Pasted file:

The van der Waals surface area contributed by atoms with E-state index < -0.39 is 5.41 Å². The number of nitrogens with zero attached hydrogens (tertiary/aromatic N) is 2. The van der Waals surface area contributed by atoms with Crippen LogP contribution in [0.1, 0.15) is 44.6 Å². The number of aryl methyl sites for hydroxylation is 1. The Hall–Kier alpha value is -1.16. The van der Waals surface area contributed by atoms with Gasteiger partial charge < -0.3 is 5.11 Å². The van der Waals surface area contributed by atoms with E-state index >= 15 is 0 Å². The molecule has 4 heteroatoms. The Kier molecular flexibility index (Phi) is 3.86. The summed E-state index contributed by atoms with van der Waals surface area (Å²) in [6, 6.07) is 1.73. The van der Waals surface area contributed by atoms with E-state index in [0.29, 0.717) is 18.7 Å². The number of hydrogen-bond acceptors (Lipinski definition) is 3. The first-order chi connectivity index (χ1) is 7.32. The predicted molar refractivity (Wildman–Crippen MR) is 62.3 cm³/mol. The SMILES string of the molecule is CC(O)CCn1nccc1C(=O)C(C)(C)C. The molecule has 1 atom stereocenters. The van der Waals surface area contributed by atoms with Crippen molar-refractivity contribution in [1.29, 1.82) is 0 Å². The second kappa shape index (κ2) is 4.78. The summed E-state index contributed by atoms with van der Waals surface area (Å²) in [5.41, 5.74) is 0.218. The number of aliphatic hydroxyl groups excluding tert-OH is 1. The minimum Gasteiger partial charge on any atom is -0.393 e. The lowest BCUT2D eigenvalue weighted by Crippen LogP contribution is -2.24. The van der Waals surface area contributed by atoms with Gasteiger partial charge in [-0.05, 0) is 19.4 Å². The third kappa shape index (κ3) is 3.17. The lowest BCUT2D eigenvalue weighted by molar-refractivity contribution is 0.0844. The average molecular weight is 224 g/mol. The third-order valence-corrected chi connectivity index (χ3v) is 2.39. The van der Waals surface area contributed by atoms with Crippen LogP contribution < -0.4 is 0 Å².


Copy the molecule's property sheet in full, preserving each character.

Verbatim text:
The van der Waals surface area contributed by atoms with E-state index < -0.39 is 5.41 Å². The number of nitrogens with zero attached hydrogens (tertiary/aromatic N) is 2. The van der Waals surface area contributed by atoms with Crippen LogP contribution in [0.1, 0.15) is 44.6 Å². The number of aryl methyl sites for hydroxylation is 1. The Hall–Kier alpha value is -1.16. The van der Waals surface area contributed by atoms with Gasteiger partial charge < -0.3 is 5.11 Å². The van der Waals surface area contributed by atoms with E-state index >= 15 is 0 Å². The molecule has 4 heteroatoms. The Kier molecular flexibility index (Phi) is 3.86. The summed E-state index contributed by atoms with van der Waals surface area (Å²) in [6, 6.07) is 1.73. The van der Waals surface area contributed by atoms with E-state index in [0.29, 0.717) is 18.7 Å². The number of hydrogen-bond acceptors (Lipinski definition) is 3. The first-order chi connectivity index (χ1) is 7.32. The predicted molar refractivity (Wildman–Crippen MR) is 62.3 cm³/mol. The SMILES string of the molecule is CC(O)CCn1nccc1C(=O)C(C)(C)C. The molecule has 1 atom stereocenters. The van der Waals surface area contributed by atoms with Crippen molar-refractivity contribution in [1.29, 1.82) is 0 Å². The second kappa shape index (κ2) is 4.78. The summed E-state index contributed by atoms with van der Waals surface area (Å²) in [5.41, 5.74) is 0.218. The number of aliphatic hydroxyl groups excluding tert-OH is 1. The minimum Gasteiger partial charge on any atom is -0.393 e. The lowest BCUT2D eigenvalue weighted by Crippen LogP contribution is -2.24. The van der Waals surface area contributed by atoms with Gasteiger partial charge in [-0.05, 0) is 19.4 Å². The third kappa shape index (κ3) is 3.17. The lowest BCUT2D eigenvalue weighted by molar-refractivity contribution is 0.0844. The average molecular weight is 224 g/mol. The third-order valence-corrected chi connectivity index (χ3v) is 2.39. The van der Waals surface area contributed by atoms with Crippen LogP contribution < -0.4 is 0 Å².